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Politics, Elections and Government

Noonletter, Nov. 7, 2018

Crysta Henthorne
Kansas News Service

Kansas is America

Laura Kelly is the latest Democratic governor-elect of Kansas. She portrayed her win Tuesday as a victory for bipartisanship and an eagerness for civility in the state. After all, Kris Kobach represented, in his words, “full-throttled” conservatism engaged in “intellectual combat.”

Sure enough, she had a sizable roster of Republican politicians of yesteryear endorsing her campaign and at least implicitly saying that the Kobach dude is just too much.

But geography seems ever more to be destiny.

In the reddest parts of Kansas, he slaughtered her by two-to-one margins. All across the spread out western expanses of the state. And even in big counties outside their cities. Kelly won because people in the cities, suburbs and college towns backed her — and drifted farther from their country cousins.

Federal ain’t state

It was the thing that scared any other Democrats from running against Paul Davis in the 2nd Congressional District primary: When he ran for governor four years ago, he at least won in that district.

If ever a Republican seemed vulnerable in that district — the eastern third of the state minus Johnson and Wyandotte counties — Steve Watkins was it. His gaudy resume of West Point, combat service, humanitarian and business wiz, quickly fell apart when reporters began to look into the particulars.

But in 2014, Davis was running for a place in state government. Partisanship matters there, to be sure. But issues of how to keep roads patched, prisons from boiling over in riots and, chiefly, schools running properly, don’t split so much on red and blue lines.

Federal races, on the other hand, turn more obviously on cultural issues. Congress also sticks us with a bigger tax bill than the Kansas Legislature.

That’s why nobody’s holding their breath for the election of the next Democratic U.S. senator from Kansas. It's also part of the reason why the Republican Watkins is among the Kansas newcomers headed for Capitol Hill.

… And in this corner ...

Sharice Davids is the first openly lesbian woman from Kansas elected to Congress.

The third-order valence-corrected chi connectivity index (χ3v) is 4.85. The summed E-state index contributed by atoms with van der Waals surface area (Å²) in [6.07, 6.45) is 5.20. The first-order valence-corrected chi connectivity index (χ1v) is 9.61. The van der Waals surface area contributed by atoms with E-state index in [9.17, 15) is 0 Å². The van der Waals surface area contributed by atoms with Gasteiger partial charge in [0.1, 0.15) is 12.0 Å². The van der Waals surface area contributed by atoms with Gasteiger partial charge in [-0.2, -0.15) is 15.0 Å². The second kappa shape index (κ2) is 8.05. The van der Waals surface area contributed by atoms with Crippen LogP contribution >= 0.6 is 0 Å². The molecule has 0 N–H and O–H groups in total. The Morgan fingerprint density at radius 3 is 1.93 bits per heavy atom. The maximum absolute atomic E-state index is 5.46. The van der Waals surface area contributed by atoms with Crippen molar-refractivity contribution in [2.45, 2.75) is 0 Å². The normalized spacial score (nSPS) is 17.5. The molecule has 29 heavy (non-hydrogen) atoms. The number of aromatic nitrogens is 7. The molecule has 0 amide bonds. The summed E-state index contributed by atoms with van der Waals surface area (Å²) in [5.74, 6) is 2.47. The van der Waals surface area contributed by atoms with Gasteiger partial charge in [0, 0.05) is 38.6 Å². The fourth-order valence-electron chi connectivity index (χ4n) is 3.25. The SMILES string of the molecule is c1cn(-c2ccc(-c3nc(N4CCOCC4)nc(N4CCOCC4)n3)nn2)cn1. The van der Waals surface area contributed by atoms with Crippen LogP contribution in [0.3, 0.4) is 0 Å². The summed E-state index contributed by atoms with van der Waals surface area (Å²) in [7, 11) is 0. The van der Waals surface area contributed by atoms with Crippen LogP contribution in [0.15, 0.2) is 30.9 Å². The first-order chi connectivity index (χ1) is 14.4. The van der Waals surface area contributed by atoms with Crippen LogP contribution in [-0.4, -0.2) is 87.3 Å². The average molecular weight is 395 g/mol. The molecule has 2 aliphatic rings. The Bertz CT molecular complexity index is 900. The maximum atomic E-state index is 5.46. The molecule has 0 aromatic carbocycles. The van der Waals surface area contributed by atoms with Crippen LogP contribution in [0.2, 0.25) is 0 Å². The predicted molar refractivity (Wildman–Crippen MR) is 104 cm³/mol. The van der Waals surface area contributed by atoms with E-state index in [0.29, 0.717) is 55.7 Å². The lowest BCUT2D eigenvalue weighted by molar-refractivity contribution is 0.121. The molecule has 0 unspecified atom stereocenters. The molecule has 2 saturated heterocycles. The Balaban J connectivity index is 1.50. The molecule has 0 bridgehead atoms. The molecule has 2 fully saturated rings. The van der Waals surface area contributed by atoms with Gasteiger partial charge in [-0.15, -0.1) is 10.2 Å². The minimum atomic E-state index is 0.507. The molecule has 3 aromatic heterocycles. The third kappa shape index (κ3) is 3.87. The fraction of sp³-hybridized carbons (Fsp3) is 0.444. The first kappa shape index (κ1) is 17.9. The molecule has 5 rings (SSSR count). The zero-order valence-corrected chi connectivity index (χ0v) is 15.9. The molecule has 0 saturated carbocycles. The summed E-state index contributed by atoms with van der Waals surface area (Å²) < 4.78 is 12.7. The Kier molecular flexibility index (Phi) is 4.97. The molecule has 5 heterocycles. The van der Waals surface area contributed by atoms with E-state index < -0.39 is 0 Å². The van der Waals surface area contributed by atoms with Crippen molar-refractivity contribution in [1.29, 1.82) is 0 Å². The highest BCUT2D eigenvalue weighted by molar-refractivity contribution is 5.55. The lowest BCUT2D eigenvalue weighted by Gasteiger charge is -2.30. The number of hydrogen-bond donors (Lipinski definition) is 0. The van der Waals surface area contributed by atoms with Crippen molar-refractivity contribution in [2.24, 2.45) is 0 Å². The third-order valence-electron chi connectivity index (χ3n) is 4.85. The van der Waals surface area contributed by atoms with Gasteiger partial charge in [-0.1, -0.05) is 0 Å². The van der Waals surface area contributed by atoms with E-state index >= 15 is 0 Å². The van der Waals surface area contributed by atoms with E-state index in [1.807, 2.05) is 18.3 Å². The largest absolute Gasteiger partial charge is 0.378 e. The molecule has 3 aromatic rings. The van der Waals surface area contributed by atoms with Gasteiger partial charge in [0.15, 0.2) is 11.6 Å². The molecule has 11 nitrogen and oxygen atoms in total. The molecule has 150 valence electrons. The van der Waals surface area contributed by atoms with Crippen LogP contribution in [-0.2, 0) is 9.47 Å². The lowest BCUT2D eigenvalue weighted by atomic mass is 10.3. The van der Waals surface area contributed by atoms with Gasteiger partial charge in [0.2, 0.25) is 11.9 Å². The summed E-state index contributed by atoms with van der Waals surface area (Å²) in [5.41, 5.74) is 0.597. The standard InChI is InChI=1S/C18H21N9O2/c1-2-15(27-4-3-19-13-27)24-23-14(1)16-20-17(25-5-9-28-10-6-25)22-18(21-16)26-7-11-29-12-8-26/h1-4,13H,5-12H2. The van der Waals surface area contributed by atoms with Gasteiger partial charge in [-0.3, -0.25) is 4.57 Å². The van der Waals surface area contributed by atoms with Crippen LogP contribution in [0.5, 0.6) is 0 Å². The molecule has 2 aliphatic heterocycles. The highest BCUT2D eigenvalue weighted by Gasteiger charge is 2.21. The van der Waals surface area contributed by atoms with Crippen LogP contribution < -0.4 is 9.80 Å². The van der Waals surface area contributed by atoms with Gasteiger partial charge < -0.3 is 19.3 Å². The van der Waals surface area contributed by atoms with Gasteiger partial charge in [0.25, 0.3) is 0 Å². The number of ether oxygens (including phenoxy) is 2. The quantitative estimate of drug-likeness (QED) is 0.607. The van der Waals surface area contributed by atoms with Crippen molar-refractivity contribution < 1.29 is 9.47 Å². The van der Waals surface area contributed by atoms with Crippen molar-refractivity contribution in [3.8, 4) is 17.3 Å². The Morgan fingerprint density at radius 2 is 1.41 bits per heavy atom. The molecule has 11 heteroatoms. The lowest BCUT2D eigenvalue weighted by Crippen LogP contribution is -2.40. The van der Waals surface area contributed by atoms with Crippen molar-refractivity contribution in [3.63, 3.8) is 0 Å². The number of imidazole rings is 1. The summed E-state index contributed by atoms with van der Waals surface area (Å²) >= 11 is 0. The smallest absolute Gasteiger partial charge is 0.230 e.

Campaign ads directed against her seemed gear to drum up fears about her background. Calling her a socialist and using footage of one of her fights. MMA is brutal stuff to a lot of people, and focusing on woman fighting could be seen to reinforce some stereotypes of lesbians. 

At the same time, the victory of someone with her particular identity — over a four-term incumbent, no less — represents validation to other folks. Her win, Sam Zeff learned at the Davids victory party, brought a new level of excitement.

One polling place, no reporters allowed

Dodge City drew national attention before the election for moving its lone polling place to the edge of town. The American Civil Liberties Union went to court to force the opening of a second, more convenient spot for the city’s majority-Latino population. A federal judge ultimately ruled it was too late to make a fix.

So, predictably, reporters were curious to see how things went.

Election officials in Dodge City wanted to keep them away, saying they didn’t want anything to disrupt voting.

The Topeka Capital-Journal reported journalists weren’t allowed to take photos or video in the Western State Bank Expo Center.

Press groups objected. More here.

Scott Canon is digital editor of the Kansas News Service, a collaboration of KCUR, Kansas Public Radio, KMUW and High Plains Public Radio covering health, education and politics. You can reach him on Twitter @ScottCanon.

 Kansas News Service stories and photos may be republished at no cost with proper attribution and a link to ksnewsservice.org.

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